When fast talk and slight of hand are combined with poor science education, the real effects of public policy are missed. This trickery does not feed hungry children, nor create jobs, nor strengthen America's global competitiveness.
A majority of laws are passed after July in the second year of House terms. It has become conventional political wisdom that House Republicans will be open to compromising on immigration reform in the last few months before the 2014 midterms.
Women who have had abortions, along with our allies, are taking the lead, showing that even in the midst of increasing hostility, polarization, and politicization, it's possible to nurture human connection and empathy.
The malaise of representative democracy in this country is not only a betrayal of American ideals and principles. It has real and negative effects on our economy, the health of our institutions, and our standing in the world. Why should we in philanthropy get involved?
Scherer and Altman leave Time readers with the impression that somehow Nancy Pelosi is equally responsible for the Republican Tea Party crazies in the House who are driving the country into the ground to win concessions from the president they despise.
Although it is easy, we cannot just blame politicians for our broken political system. Like the elected officials we castigate, voters often blindly follow their party even when they disagree with the party line on policy.
Our economy does a lot of sorting. It creates winners and losers, over and over, and it comes dressed in ideas, about the rationality of markets and the merit of merit, that tell the winners they are winners and the losers they are losers. In this way, our economy destroys solidarity.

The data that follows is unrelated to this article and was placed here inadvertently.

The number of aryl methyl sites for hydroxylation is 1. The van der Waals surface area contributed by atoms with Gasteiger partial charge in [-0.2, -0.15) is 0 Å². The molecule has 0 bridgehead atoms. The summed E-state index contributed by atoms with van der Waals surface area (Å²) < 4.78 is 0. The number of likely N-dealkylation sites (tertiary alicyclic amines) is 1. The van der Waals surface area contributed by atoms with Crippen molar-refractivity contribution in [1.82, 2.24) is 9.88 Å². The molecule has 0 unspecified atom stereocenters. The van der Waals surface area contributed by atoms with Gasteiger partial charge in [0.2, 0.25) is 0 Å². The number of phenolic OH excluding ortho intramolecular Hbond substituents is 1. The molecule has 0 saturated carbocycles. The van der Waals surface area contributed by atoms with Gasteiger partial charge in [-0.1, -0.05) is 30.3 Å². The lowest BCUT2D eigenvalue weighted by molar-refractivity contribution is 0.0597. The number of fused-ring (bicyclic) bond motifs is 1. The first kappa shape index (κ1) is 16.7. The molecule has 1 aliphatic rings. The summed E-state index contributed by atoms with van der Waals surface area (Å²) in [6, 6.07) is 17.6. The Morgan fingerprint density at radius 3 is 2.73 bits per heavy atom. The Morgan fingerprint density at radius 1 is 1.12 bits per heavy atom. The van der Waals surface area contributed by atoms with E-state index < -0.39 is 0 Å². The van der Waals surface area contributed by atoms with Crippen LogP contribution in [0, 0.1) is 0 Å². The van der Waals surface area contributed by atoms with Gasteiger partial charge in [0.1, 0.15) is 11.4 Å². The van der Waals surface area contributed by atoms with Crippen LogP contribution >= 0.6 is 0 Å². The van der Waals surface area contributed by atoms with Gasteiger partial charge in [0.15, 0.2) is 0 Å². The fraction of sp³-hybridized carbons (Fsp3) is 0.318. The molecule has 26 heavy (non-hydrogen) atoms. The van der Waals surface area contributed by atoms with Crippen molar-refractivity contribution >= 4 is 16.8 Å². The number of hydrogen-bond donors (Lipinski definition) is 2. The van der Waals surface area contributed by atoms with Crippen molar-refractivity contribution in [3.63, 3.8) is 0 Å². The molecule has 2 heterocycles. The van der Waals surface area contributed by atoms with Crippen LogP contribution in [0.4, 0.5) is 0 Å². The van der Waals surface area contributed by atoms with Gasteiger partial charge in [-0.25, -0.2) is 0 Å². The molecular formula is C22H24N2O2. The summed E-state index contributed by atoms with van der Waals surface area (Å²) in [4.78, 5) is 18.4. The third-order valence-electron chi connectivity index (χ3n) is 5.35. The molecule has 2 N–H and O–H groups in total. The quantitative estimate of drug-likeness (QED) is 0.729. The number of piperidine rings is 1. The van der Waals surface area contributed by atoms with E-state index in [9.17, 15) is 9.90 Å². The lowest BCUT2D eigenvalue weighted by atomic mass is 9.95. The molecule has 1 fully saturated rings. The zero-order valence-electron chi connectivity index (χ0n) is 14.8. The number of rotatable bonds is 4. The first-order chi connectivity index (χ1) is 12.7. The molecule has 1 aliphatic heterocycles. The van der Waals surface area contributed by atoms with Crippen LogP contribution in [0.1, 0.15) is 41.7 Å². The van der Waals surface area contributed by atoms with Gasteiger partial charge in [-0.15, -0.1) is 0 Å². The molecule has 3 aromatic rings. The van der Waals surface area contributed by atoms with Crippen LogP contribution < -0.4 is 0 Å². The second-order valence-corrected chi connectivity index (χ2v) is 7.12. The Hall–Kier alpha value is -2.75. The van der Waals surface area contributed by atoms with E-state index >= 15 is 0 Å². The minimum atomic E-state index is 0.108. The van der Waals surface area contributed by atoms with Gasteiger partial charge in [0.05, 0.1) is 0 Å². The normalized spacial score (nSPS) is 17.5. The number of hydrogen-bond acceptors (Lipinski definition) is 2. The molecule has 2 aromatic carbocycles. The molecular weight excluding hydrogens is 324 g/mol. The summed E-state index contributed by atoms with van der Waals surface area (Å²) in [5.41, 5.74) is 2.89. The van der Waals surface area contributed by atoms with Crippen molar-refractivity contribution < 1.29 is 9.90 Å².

Why is there more anger, vituperation, and political polarization now than even during Joe McCarthy's anti-communist witch hunts of the 1950s, the tempestuous struggle for civil rights in the 1960s, the divisive Vietnam war, or the Watergate scandal?
As we approach the 2014 midterms and an open presidential race in 2016, it might be a good idea for leaders of both political parties to understand they are out of step with the country and build a winning coalition, which starts where the majority sits.
I recently had the opportunity to observe a U.S. citizenship naturalization ceremony. The hope and optimism of these new Americans, some of whom will start businesses or join the military, is so refreshing and yet incongruous with the tone of the debate within Washington.
The notion of "the center" has grown to be ridiculous. Today, while the Democratic Party has a liberal and a not-so-liberal wing, the Republicans have only hard-line and almost-as-hard-line conservatives.
For the average voter, sorting through this mess can be an impossible task. Still, in the next year, the majority of the law goes into effect and, with the 2014 midterm elections on the horizon, this partisan cherry picking will soon kick into overdrive.
As we head toward renewed battles over the debt ceiling, sequester, and government funding, it's important to understand why Republicans are disciplined and Democrats aren't. The difference has to do with the kind of personalities the two parties attract.